The courts require strict compliance with the rules for performing service. Defects in the method of service may be a basis to vacate a default judgment. In some cases, such defects may be readily apparent from the affidavit of service—a document completed by the process server, detailing how service was accomplished. For example, in a case of substitute service, the process server might have served the summons and complaint at the wrong address. Or perhaps the process server neglected to mail summons and complaint, or failed to do the mailing with the 20-day period required by the statute. In the case of a corporate defendant, the summons and complaint may have been served on an individual who was not an officer, director or managing agent, but only a low-level employee not authorized to accept service.

In other cases, the affidavit of service may appear proper on its face, but the defendant may dispute the facts alleged by the process server. For example, the process server may claim to have personally served the defendant, but the defendant may deny that ever occurred. In such a case, the court may hold a fact-finding hearing, known as a “traverse hearing,” to resolve the disputed facts.

The Traverse Hearing

A traverse hearing is, in effect, a mini-trial before a judge, or more commonly a court-appointed hearing officer, limited to the question of whether service was properly performed. The parties present witnesses—typically, the process server and the party that was allegedly served—for direct and cross-examination. They may also introduce relevant documents for the Court to consider.

In general, the party contesting service will need something more than a blanket denial of having received the summons and complaint to overcome the process server’s testimony. For example, the defendant might be able show that he was out of town when the process server claims to have served him at home.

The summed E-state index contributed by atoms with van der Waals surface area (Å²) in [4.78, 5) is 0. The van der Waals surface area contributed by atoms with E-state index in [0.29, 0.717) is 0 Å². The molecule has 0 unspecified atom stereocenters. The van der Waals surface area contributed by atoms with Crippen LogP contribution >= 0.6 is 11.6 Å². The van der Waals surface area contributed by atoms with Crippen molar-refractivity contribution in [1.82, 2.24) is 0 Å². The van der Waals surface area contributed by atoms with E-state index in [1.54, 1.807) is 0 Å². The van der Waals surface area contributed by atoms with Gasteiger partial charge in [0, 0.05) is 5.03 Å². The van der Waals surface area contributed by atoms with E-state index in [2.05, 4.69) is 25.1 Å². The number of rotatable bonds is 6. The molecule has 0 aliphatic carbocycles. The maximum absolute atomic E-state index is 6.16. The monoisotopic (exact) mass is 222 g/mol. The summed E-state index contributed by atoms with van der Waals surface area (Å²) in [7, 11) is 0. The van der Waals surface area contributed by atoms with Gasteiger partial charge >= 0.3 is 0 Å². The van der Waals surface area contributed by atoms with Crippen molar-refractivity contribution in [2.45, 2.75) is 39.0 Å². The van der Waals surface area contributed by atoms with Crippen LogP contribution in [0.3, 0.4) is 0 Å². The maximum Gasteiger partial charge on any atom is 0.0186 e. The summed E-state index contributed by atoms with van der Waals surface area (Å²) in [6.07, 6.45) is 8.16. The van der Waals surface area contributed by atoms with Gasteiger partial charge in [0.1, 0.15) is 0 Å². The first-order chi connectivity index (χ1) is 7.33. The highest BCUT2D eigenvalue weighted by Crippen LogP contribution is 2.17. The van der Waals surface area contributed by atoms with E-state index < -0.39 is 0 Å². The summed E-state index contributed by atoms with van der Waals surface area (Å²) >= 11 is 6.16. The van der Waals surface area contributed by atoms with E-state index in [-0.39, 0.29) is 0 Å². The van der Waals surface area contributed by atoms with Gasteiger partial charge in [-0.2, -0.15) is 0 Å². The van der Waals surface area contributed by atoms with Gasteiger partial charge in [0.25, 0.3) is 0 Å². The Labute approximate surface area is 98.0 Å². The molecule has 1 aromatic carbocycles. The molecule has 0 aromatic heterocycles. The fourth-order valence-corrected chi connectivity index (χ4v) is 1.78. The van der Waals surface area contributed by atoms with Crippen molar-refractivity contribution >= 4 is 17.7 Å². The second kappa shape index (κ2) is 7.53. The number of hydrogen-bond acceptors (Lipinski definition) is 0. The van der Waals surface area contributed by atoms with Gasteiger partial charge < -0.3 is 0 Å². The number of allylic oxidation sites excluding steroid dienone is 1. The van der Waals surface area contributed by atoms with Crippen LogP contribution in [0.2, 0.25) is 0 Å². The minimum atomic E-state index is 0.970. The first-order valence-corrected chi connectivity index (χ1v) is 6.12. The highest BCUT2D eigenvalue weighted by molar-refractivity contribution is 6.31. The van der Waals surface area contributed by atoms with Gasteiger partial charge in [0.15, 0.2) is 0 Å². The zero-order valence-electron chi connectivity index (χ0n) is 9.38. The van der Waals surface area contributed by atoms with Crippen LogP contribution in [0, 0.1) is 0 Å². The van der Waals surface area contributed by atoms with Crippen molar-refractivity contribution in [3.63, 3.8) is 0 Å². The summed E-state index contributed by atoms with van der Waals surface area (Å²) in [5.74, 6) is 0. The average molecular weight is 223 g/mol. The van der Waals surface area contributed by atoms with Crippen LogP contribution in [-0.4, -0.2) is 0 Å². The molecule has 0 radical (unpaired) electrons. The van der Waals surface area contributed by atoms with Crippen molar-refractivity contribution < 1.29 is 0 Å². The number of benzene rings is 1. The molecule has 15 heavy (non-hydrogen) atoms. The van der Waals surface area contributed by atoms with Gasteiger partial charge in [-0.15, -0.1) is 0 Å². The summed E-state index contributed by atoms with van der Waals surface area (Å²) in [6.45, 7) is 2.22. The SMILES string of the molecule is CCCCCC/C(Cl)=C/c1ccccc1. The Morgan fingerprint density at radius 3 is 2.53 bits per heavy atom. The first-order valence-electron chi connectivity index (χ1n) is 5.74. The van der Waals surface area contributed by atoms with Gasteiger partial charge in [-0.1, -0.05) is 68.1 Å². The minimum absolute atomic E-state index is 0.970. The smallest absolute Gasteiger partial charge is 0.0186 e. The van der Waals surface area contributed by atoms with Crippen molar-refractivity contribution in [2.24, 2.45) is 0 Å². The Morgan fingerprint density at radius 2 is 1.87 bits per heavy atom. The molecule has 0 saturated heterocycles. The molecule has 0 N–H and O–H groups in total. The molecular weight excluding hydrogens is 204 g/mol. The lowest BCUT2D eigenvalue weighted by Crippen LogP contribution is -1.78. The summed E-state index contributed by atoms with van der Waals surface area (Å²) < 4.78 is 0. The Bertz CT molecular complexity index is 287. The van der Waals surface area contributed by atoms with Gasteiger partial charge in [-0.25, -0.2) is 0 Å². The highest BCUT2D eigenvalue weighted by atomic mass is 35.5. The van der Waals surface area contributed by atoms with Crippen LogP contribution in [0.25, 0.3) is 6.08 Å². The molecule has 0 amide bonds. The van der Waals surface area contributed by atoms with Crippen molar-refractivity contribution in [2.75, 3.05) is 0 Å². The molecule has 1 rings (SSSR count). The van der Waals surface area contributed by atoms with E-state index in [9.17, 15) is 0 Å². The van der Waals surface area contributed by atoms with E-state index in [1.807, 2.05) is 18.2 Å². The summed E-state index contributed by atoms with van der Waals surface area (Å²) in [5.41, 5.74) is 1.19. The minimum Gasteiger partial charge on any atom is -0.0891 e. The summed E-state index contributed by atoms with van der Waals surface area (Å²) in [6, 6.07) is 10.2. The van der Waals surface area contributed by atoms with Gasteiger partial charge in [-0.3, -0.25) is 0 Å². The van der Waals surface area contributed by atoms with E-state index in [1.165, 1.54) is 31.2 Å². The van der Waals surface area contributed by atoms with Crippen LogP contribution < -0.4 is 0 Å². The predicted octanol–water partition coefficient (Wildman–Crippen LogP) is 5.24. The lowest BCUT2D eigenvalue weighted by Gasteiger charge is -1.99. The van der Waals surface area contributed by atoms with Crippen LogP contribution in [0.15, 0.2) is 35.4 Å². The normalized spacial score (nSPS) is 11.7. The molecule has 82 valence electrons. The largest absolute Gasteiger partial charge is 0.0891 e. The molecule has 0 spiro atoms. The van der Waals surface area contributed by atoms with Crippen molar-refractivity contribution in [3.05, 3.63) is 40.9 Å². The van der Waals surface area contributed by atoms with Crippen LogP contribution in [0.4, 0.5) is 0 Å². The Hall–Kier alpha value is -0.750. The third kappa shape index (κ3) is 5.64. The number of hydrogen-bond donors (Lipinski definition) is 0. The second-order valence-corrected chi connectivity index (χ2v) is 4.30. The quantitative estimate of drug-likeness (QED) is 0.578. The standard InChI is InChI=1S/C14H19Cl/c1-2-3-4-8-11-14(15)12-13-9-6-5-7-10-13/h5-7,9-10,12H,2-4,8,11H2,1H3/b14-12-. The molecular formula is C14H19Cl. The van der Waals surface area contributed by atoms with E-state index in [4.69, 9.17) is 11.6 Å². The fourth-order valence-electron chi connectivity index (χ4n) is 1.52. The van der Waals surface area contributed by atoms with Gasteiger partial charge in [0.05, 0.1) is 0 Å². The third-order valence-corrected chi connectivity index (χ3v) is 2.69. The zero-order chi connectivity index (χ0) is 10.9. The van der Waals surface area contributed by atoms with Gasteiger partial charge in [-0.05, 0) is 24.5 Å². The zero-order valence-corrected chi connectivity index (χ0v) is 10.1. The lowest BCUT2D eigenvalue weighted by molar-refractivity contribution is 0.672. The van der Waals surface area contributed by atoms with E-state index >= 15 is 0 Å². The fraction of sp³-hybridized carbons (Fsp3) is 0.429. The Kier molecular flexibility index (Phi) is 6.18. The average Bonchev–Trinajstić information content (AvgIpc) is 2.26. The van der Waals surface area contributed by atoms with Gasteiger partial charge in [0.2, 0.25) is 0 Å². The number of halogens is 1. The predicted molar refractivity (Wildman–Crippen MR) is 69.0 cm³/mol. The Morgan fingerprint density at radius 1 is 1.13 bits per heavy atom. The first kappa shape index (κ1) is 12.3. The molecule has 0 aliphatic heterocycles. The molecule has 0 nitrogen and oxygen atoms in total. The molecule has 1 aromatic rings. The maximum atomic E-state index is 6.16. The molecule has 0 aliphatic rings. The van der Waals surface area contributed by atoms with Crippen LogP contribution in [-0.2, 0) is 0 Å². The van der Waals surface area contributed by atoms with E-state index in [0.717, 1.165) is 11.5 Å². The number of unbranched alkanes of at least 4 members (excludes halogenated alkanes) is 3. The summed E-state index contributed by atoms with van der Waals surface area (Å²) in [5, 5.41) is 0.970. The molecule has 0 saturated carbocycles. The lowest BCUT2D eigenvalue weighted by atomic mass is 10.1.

There might also be other ways to cast doubt on the process server’s credibility. Professional process servers are required to be licensed and records may be available of any complaints made against them for improper practices in other cases. Process servers are also required to maintain a contemporaneous log book of their work, which could reveal discrepancies in the affidavit of service. Moreover, the process server’s failure to produce the log for the hearing may bear on his or her credibility, and according to some cases, may be sufficient to find a lack of proper service.

Excusable Default

In general, courts are reluctant to resolve cases on default. Therefore, even if service was properly performed, it may still be possible to have a default judgment vacated where the defendant can show a reasonable excuse for its failure to timely answer the complaint. Courts have accepted a variety of excuses, ranging from clerical errors, like accidentally misplacing the complaint, to mistakes by the defendant’s attorney. Whatever the excuse, it is critical for the defendant to show that any delay was inadvertent, and not a deliberate tactical move to prolong the case. Thus, acting promptly upon learning of the default judgment is critical. A motion based on excusable default must be brought within one year after the defendant is served with a copy of the default judgment, but a defendant would be ill-advised to wait that long. Finally, the defendant will also need to show that it has a meritorious defense to the claims.

A motion to vacate for excusable default is ultimately left to the court’s discretion, so no one can bank on prevailing automatically. It goes without saying that it is better to avoid a default in the first place by ensuring a timely answer to the complaint.

Conclusion

We have successfully assisted clients in obtaining court orders vacating improperly entered default judgments. If you discover that you or your business is subject to a default judgment, we would be happy to help you in devising a legal strategy.